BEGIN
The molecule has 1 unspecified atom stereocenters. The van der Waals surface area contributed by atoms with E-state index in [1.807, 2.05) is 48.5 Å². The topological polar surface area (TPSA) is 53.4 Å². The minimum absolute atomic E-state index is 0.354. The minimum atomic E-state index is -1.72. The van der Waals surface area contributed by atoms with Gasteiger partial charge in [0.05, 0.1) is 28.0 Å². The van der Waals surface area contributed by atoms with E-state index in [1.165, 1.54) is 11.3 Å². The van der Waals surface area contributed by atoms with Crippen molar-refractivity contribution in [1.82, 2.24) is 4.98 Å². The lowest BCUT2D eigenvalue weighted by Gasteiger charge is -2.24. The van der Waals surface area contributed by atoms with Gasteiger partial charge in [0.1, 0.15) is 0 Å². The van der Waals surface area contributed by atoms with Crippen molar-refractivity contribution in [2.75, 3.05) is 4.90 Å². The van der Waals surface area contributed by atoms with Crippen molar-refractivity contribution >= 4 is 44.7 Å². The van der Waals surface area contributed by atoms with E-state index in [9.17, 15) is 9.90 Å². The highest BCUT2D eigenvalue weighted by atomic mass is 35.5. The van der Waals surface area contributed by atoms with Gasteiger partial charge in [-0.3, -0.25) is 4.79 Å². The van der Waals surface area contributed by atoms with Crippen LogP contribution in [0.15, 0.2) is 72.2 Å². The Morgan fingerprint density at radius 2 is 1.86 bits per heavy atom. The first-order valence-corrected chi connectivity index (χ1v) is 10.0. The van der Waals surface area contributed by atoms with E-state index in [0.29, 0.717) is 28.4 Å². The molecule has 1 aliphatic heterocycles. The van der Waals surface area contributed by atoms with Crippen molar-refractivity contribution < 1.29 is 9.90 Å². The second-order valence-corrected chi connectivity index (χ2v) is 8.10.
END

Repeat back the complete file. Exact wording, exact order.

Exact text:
The molecule has 1 unspecified atom stereocenters. The van der Waals surface area contributed by atoms with E-state index in [1.807, 2.05) is 48.5 Å². The topological polar surface area (TPSA) is 53.4 Å². The minimum absolute atomic E-state index is 0.354. The minimum atomic E-state index is -1.72. The van der Waals surface area contributed by atoms with Gasteiger partial charge in [0.05, 0.1) is 28.0 Å². The van der Waals surface area contributed by atoms with E-state index in [1.165, 1.54) is 11.3 Å². The van der Waals surface area contributed by atoms with Crippen molar-refractivity contribution in [1.82, 2.24) is 4.98 Å². The lowest BCUT2D eigenvalue weighted by Gasteiger charge is -2.24. The van der Waals surface area contributed by atoms with Gasteiger partial charge in [0.1, 0.15) is 0 Å². The van der Waals surface area contributed by atoms with Crippen molar-refractivity contribution in [2.75, 3.05) is 4.90 Å². The van der Waals surface area contributed by atoms with Crippen molar-refractivity contribution >= 4 is 44.7 Å². The van der Waals surface area contributed by atoms with E-state index in [9.17, 15) is 9.90 Å². The highest BCUT2D eigenvalue weighted by atomic mass is 35.5. The van der Waals surface area contributed by atoms with Gasteiger partial charge in [-0.3, -0.25) is 4.79 Å². The van der Waals surface area contributed by atoms with Crippen LogP contribution in [0.15, 0.2) is 72.2 Å². The Morgan fingerprint density at radius 2 is 1.86 bits per heavy atom. The first-order valence-corrected chi connectivity index (χ1v) is 10.0. The van der Waals surface area contributed by atoms with E-state index in [0.29, 0.717) is 28.4 Å². The molecule has 1 aliphatic heterocycles. The van der Waals surface area contributed by atoms with Crippen molar-refractivity contribution < 1.29 is 9.90 Å². The second-order valence-corrected chi connectivity index (χ2v) is 8.10.